From recent events, you might think my timing is awry.  But we need more women in business.

Because more women means fewer Rebekah Brooks.

This week, the European Parliament voted in support of quotas for women in business and if voluntary measures do not work, for EU legislation to be used.

Currently, women make up 10% of directors and only 3% of CEOs at the largest listed EU companies.  Progress is painfully slow, only half a percent per year.  At this rate, the European Parliament predicted that it would take another fifty years for women to have at least 40% of seats in the biggest boardrooms.

Scotland is no better.  A recent survey for the Herald found that there are only 29 female directors in the 30 largest listed companies in Scotland.  Ten have no women directors at all, including major companies like A G Barr (Irn Bru manufacturers), Robert Wiseman dairies, Aggreko, Scottish Investment Trust and the Wood Group.

It is truly depressing stuff, but not nearly as depressing as the views of women who have made it to the top.   Progress has been made in recent years, you need to look at other sectors too, there are more women there in equivalent positions, merit must always come first, and the hoariest chestnut of them all.  That old faithful – women are too busy juggling careers, children and partners (!) to find time for extras like non-executive positions.

But let’s not rehearse the old arguments – and invite the usual comments – of equality and opportunity.  Except briefly to allow the EU Vice President  Rodi Kratsa-Tsagaropoulou, (Christian Democrat MEP from Greece) whose resolution on the report on Women and Business Leadership was adopted by the European Parliament, to comment:

“Europe cannot afford to leave talent untapped! Empowering the role of women on management boards of companies is not only about ethics and equality, it is also essential for economic growth and a competitive internal market. With the adoption of the report on Women and Business Leadership, the European Parliament has sent a strong message to governments, social partners and enterprises in Europe”.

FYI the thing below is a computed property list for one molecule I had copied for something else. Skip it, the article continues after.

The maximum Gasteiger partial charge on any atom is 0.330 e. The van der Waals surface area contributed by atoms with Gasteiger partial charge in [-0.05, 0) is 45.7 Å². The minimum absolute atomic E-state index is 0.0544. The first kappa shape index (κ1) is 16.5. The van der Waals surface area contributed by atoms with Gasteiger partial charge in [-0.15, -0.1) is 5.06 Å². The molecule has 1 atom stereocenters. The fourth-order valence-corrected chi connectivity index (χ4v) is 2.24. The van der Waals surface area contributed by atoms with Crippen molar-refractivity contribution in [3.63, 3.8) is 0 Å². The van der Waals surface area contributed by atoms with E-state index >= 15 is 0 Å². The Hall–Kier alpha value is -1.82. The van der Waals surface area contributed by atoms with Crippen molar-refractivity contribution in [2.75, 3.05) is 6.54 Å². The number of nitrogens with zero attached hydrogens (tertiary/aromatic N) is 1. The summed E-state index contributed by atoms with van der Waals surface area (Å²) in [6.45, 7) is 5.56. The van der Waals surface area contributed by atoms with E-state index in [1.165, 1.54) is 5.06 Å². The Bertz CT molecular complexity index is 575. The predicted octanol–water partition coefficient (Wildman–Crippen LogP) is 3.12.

The resolution urges the European Commission to “propose legislation including quotas by 2012 for increasing female representation in corporate management bodies of enterprises to 30% by 2015 and to 40% by 2020”, if voluntary measures do not manage to increase the proportion of women.  The report and debate pointed to the success of similar quota legislation in Norway and welcomed the threshholds already set in France, the Netherlands and Spain.

In the UK too, there have been moves to increase women’s representation in leadership roles voluntarily, through the establishment of the 30% club and in Scotland, the current and soon-to-be chairs of CBI Scotland are women.  Indeed,  the new CBI chief, Nosheena Mobarik OBE, has already called for women to be given more senior roles in Scottish boardrooms.

It’s all good but it’s not enough.  So let’s encourage business to meet these potential quotas voluntarily by focusing on the only arguments that matter to them, the ones that affect the bottom line.

Studies have shown that companies with a higher percentage of women tend to perform better commercially and financially.  Women have just as many skills and as much experience to offer as men.  Indeed, their different experiences and perspectives could help create a much needed cultural shift in the way in which business is approached and conducted.  And there is evidence – cited by David Watt, Director of the Institute of Directors in Scotland – that shows that companies with a diverse and gender balanced boardroom make better progress and have better returns than all-male boards.

So more women directors and in senior leadership positions, more moolah.  For us all.  And if that doesn’t appeal, then I don’t know what might.

Oh this.  More women, fewer Rebekah Brooks.  Because we’ll get more women of better quality, whose morals and ethics are more sound, and with a shift in culture, there will simply be no room for the likes of Brooks who got to the top by playing men at their own game.